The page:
The number of tasks that are requested of you during the medical clearance process varies significantly based upon your medical history and requirements from host countries. Yellow fever and polio booster vaccinations are fully reimbursable if required for your country of service. Peace Corps will provide all other necessary vaccinations upon your arrival in country.
The medical review will require a dental and physical evaluation, lab work, and selected immunizations. Depending on a person's age and sex, the medical review may also include additional exams. We require that all necessary dental work be completed (wisdom teeth extracted (if recommended), cavities filled, braces removed, etc.) in order to give final clearance to serve abroad. For more information, please go to the Medical Information for Applicants page.
If you have medical questions, please message your nurse through the "Messages" feature in your Medical Portal. Your nurse is the most familiar with your medical history and will be able to give you the best answer. If you are experiencing technical difficulties, please contact the Pre-Service Admin Team by emailing [email protected] or calling 202-692-1504.
No, invitations to serve as a Peace Corps Volunteer are contingent on final medical clearance. A nurse will review your health history and your medical considerations and determine if you can be medically cleared. Please respond to all requests for information and activities by any deadlines so that your clearance process is not delayed. Before you are notified of your medical clearance, please do not make big life changes such as quitting your job or selling your home.
Your HHF usually does not expire if you are reapplying within a year of the date of submission. If you are reapplying within this time frame and you have medical updates, you may provide them via the Medical Portal.
As for your medical tasks, your medical exams should satisfy your medical clearance requirement as long as you are re-invited to another program that starts within 6 months of the completion date. When you reapply, please contact your nurse for questions regarding your medical clearance status. Since different countries have different medical clearance requirements, we cannot give you more specific guidance on what medical tasks you will need to complete in order to re-enroll.
The best way to submit documents for review is to upload them to your Medical Portal when your tasks have been provided. If you are having a hard time uploading your documents, please check out our Upload Tips [PDF]. If you continue to experience technical difficulties, you may contact us at [email protected] or at 202-692-1504.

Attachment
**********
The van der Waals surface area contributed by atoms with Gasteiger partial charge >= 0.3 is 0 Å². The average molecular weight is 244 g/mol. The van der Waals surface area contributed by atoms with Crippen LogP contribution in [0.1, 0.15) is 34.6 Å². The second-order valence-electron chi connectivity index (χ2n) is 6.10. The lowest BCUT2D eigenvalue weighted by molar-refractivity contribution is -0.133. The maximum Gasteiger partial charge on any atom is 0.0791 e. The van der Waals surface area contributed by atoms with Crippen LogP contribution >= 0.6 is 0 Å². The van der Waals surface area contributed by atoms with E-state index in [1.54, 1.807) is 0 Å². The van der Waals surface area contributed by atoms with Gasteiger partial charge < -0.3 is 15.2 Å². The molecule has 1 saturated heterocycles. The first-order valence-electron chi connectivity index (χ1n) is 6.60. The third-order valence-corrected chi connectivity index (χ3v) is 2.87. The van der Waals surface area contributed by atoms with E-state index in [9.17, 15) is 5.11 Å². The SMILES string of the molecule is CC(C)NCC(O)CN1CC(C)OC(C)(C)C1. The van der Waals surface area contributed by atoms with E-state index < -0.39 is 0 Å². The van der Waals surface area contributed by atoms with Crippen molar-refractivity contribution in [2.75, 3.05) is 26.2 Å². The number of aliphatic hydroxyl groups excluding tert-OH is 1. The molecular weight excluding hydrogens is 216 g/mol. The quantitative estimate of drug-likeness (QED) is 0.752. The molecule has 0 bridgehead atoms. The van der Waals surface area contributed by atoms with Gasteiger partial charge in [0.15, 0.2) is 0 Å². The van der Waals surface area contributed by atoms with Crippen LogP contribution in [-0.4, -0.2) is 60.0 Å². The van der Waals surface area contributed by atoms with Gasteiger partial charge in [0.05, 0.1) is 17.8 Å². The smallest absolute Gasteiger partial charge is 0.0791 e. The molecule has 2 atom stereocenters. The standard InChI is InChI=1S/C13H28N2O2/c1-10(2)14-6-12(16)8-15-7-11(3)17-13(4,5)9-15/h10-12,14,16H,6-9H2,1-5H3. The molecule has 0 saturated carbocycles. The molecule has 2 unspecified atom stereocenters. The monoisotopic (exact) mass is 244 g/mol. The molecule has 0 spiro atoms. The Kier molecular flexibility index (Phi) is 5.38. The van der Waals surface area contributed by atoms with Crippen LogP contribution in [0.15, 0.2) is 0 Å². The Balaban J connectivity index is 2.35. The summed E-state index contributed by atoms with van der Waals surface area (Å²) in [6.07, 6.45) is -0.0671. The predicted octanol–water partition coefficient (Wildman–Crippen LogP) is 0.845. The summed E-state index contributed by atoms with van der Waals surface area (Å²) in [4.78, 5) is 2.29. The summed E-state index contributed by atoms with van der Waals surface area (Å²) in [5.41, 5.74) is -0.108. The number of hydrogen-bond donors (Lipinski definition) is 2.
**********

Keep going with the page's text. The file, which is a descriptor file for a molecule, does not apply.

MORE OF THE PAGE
It is possible to complete your medical and dental clearance forms abroad. However, the process can be more complicated. Please consider these guidelines when completing your forms:
- All reports and information must be submitted in English by a doctor who writes in English. If you cannot find a doctor who writes in English, you must have the results of your exam translated. Only certified translations will be accepted, and you are responsible for the cost associated with translating the information.
- U.S. Embassies, Consulates, and Peace Corps Medical Officers (PCMOs) in Peace Corps countries may be able to make a referral to appropriate physicians or lab facilities for you to complete your tasks. PCMOs are not authorized to perform applicant physical exams due to conflict of interest.
- Just as with domestic applicants, it is your responsibility to proofread all forms in order to ensure accuracy and completeness. All completed exams, lab reports and X-rays can be uploaded into your Medical Portal. If you are having a hard time uploading your documents, please check out our Upload Tips [PDF].
- When using the cost-share form, please convert all costs from foreign currency to U.S. dollars.
Please complete your tasks as soon as possible. If you do not complete your tasks by the deadline, your invitation to serve may be revoked. If you are worried you may not meet your deadline, please message your nurse through the Medical Portal so they can see if an extension is possible. Please note that an extension is not guaranteed.
You may appeal this decision to the Peace Corps by sending a message requesting an appeal through your Medical Portal. Please let us know within 5 calendar days of receiving the decision if you are requesting an appeal. Less than 10% of appeals are reversed and the decision may not occur before your departure date.
Upon receiving your request, an “appeal task” will be posted on your portal. At that time, you will have up to 30 days to upload any relevant information about your medical condition you would like considered in connection with your appeal. If you do not submit new information by the deadline, your request for an appeal will be withdrawn and your case will be closed.
Please be aware that, even if your appeal is successful with respect to the medical condition for which you were not medically cleared, you may have other medical conditions that we have not yet fully evaluated that might preclude you from being medically cleared for Peace Corps service.